Best Pre- And Post-Workout Snacks To Eat
Put a stop to mindless snacking before and after your workouts and give it some proper consideration instead. The right fuel can not only enhance your performance but your recovery too. Here’s the lowdown on what to snack on and why….
Whatever you choose to eat before your session, the key is to keep it light and digestible. Heavy foods can make you feel sluggish so it’s important not to overload your system. It’s also important to note that what you snack on before your workout depends on the type of training you’re doing and the intensity, as well as your own personal goals and individual tolerance levels. You’ll also need to allow your body enough time to digest whatever you choose, so aim to eat your snack around 60 minutes before your session if you can.
As a general rule try to avoid fat and fibre which can sit in the gut and take longer to digest and aim for a balance of protein and carbs instead. This combination provides the adequate energy you need to fuel your session, as well as the muscle support needed. A shake is not only a great way to get a hefty dose of all-important protein, it’s not too heavy and won’t affect your performance. If you prefer to keep your intake to a minimum beforehand, fulfil your protein quota with a helping of BCAAs in the form of Workshop’s BCAA Formula. Containing four of the amino acids found in animal protein, it’s a quick and easy way to consume what you need to get the best out of your training. If you prefer something more solid, unsweetened porridge and fruit, cottage cheese and wholegrain crackers and hard-boiled egg on sourdough toast are all good options.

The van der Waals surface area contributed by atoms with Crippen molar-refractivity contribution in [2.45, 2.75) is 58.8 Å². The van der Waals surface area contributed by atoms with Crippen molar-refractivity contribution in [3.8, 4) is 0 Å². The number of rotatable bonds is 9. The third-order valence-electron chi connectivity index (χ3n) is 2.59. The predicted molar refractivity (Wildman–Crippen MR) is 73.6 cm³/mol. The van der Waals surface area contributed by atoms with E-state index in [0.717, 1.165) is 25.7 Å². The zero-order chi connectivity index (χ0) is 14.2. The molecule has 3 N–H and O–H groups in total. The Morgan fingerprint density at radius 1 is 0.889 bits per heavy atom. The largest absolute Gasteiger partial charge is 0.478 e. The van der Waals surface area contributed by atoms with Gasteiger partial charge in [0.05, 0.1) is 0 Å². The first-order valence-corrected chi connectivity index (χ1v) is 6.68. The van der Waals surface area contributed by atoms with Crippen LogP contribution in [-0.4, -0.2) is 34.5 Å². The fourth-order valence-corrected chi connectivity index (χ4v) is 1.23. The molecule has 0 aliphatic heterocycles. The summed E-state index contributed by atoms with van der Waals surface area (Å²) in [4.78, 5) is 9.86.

To support recovery after your training you need decent intake of amino acids, found in protein sources, so your post-workout snacks don’t need to differ too much from your pre-workout fuel. When you work out, you damage your muscles and tissues so it’s important to help replenish them. Protein also helps fight infection, balance body fluids and carry oxygen through your body so it’s a vital part of your post-workout recovery in general. Apples and nut butter are a good protein-rich option, as is a big handful of almonds or a protein shake. If you work out later on, eating carbs towards the end of the day can be hugely beneficial for helping you to fall asleep too. That’s because they send a signal to release the neurotransmitter serotonin, which is a feel-good brain chemical; pair carbs like potatoes and rice with some protein like chicken or fish and the combination will not only help your sleep but support your post workout recovery too. If you’ve had some protein before your exercise, aim to eat anywhere up to about 3-4 hours afterwards.